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    $\begingroup$ "The first time, it will communicate with a tone beacon that the radio telescopes will try to detect. The second time, it will send a "beep" from its more powerful X-band antenna, which should now be pointed at Earth. This beep includes slightly more information and is only heard if the spacecraft is in a healthy, functioning state. If NASA's Deep Space Network picks up this beep, it's a good sign that InSight survived landing." Another thing I hadn't thought of is that during EDL, InSight won't have its antennas deployed, thus making the signal even weaker. $\endgroup$ – Phiteros Nov 17 '18 at 4:50
  • $\begingroup$ @Phiteros yep, those 48 dB come in handy. ;-) $\endgroup$ – uhoh Nov 17 '18 at 4:50
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InSight used an UHF transmitter to transmit a tone beacon during EDL:

At the top of each of InSight’s legs is a trigger sensor; when the surface pushes up the leg and hits the trigger, it shuts off the lander’s retrorockets. It also sends out two signals that touchdown has been achieved: a “tone beacon” through its UHF antenna and a “beep” through its X-band antenna. This X-band “beep” is expected to turn on about seven minutes after landing, and will be a clear indicator that InSight is functional on the surface.

On Earth, two radio telescopes will be listening for the tone beacon, which is a very basic indicator of InSight’s status: They may be able to confirm that InSight is transmitting during descent and after landing.

The DSN antennas don't have UHF receivers:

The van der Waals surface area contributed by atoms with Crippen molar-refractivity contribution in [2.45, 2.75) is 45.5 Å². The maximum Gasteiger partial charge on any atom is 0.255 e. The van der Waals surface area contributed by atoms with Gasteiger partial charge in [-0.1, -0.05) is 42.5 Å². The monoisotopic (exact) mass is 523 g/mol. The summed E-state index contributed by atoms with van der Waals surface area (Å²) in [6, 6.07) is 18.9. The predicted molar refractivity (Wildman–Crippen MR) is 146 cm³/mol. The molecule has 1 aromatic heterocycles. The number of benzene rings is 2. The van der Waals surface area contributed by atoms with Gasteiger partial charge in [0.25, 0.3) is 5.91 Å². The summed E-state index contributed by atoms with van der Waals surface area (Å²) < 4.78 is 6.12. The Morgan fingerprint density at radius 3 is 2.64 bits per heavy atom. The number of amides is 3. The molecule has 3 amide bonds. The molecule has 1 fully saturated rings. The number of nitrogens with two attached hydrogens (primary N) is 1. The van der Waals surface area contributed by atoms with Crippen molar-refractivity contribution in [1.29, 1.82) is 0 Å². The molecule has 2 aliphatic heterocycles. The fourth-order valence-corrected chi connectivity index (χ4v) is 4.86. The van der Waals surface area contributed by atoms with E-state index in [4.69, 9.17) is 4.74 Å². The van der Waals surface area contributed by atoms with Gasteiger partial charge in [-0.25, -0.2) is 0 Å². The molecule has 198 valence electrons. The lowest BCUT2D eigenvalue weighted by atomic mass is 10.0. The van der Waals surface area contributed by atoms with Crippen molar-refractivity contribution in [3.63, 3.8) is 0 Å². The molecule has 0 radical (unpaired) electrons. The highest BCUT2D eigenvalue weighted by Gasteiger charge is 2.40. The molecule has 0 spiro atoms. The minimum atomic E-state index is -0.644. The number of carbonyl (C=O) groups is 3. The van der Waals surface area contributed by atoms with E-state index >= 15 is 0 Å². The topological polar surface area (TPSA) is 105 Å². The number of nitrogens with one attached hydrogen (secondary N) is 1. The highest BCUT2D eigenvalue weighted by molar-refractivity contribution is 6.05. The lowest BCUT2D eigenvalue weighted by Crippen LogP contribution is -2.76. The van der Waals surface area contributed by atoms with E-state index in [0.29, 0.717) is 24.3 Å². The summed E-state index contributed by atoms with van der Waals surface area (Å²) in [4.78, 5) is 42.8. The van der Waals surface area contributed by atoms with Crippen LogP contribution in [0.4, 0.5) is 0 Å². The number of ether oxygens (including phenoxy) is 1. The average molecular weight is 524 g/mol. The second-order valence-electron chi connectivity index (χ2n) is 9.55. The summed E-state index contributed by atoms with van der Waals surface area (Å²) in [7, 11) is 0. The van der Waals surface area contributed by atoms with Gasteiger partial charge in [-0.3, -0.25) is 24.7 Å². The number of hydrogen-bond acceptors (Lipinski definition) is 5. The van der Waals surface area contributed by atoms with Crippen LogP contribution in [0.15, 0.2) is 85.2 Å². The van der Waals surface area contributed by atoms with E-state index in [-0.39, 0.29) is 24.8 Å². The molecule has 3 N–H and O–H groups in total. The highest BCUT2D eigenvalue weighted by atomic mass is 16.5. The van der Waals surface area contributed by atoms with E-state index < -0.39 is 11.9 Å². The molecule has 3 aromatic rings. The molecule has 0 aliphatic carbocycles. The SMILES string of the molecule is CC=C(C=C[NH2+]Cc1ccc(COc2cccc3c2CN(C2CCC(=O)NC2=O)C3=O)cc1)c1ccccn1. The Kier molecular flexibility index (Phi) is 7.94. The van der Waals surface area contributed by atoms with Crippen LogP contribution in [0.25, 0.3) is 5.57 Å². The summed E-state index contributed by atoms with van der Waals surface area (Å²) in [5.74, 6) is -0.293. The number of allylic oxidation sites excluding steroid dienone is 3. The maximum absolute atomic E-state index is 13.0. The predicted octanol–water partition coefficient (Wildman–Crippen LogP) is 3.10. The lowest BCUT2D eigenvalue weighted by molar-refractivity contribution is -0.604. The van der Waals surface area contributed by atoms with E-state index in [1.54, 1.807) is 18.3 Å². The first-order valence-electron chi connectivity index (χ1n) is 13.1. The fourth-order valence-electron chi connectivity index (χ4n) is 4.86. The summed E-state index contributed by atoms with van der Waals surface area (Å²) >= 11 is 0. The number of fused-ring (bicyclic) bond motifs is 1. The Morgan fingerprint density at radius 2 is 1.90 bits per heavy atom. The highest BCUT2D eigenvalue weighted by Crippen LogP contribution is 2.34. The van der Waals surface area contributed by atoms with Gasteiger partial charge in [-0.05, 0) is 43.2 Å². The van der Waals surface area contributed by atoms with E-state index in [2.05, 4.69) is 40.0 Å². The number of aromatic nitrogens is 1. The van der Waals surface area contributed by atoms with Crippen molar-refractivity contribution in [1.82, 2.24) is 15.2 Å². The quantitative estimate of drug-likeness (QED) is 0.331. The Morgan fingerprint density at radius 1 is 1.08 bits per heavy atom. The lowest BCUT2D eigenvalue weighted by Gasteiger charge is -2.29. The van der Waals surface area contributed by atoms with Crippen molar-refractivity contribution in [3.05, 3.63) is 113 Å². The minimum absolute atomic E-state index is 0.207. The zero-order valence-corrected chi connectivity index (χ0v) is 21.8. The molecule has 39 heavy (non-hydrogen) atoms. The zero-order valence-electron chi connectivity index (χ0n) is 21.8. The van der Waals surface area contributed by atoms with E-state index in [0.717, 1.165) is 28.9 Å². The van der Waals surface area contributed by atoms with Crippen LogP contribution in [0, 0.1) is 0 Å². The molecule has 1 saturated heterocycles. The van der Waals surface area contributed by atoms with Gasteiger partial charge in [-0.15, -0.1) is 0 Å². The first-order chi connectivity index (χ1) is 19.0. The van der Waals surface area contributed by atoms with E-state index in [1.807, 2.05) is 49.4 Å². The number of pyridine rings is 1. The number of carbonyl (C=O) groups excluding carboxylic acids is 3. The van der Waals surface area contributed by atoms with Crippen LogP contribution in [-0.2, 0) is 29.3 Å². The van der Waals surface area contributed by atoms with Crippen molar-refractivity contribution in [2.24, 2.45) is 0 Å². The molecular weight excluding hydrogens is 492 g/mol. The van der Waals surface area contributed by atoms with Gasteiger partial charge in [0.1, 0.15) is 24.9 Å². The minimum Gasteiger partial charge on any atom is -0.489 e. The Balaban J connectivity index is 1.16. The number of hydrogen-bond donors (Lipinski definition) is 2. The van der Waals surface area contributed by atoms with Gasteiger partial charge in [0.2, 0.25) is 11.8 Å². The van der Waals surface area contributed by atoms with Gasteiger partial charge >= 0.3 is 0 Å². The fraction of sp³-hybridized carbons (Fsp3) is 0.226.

Since NASA's Deep Space Network does not operate in the UHF band, large radio telescopes around the world are utilized. The Australian CSIRO Parkes Radio Telescope supported the Curiosity UHF signal reception and DSN receivers, tools, and expertise were used in the process. In preparation for the InSight mission's landing on Mars in 2016, preparations are underway to support the UHF communications.

Normally, the UHF transmitter is used to transmit to one of the relay orbiters.

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  • $\begingroup$ Yes this makes perfect sense, thanks! $\endgroup$ – uhoh Nov 28 '18 at 8:44
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DSN is 100% capable. The reason Green Bank is being used is a test of the Cube Sats Marco A and B. They want to relay the info through the cubesats to see how they perform in a deepspace communication function.

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    $\begingroup$ Welcome to Space! Remember it's always useful to other readers to include links to primary sources or further reading, otherwise it is difficult to confirm the veracity of your answer $\endgroup$ – Jack Nov 26 '18 at 18:57
  • $\begingroup$ Irrespective if the claim made is true or false, this is not an answer because it gives no information on what cubesats have to do with why Green Bank is being used rather than one of the DSN receiving sites. $\endgroup$ – Chris Stratton Nov 26 '18 at 22:11
  • $\begingroup$ Chris Stratton, if one read the original question one can assume (my mistake) that I was on a sight with people who are relatively knowledgeable in what is going on in our Space Program. The use of certain verbage indicates such, however maybe it was copied. $\endgroup$ – R. Garza Nov 27 '18 at 0:11
  • $\begingroup$ @R.Garza I don't understand your comment exactly, but this looks like a better answer. $\endgroup$ – uhoh Nov 28 '18 at 8:43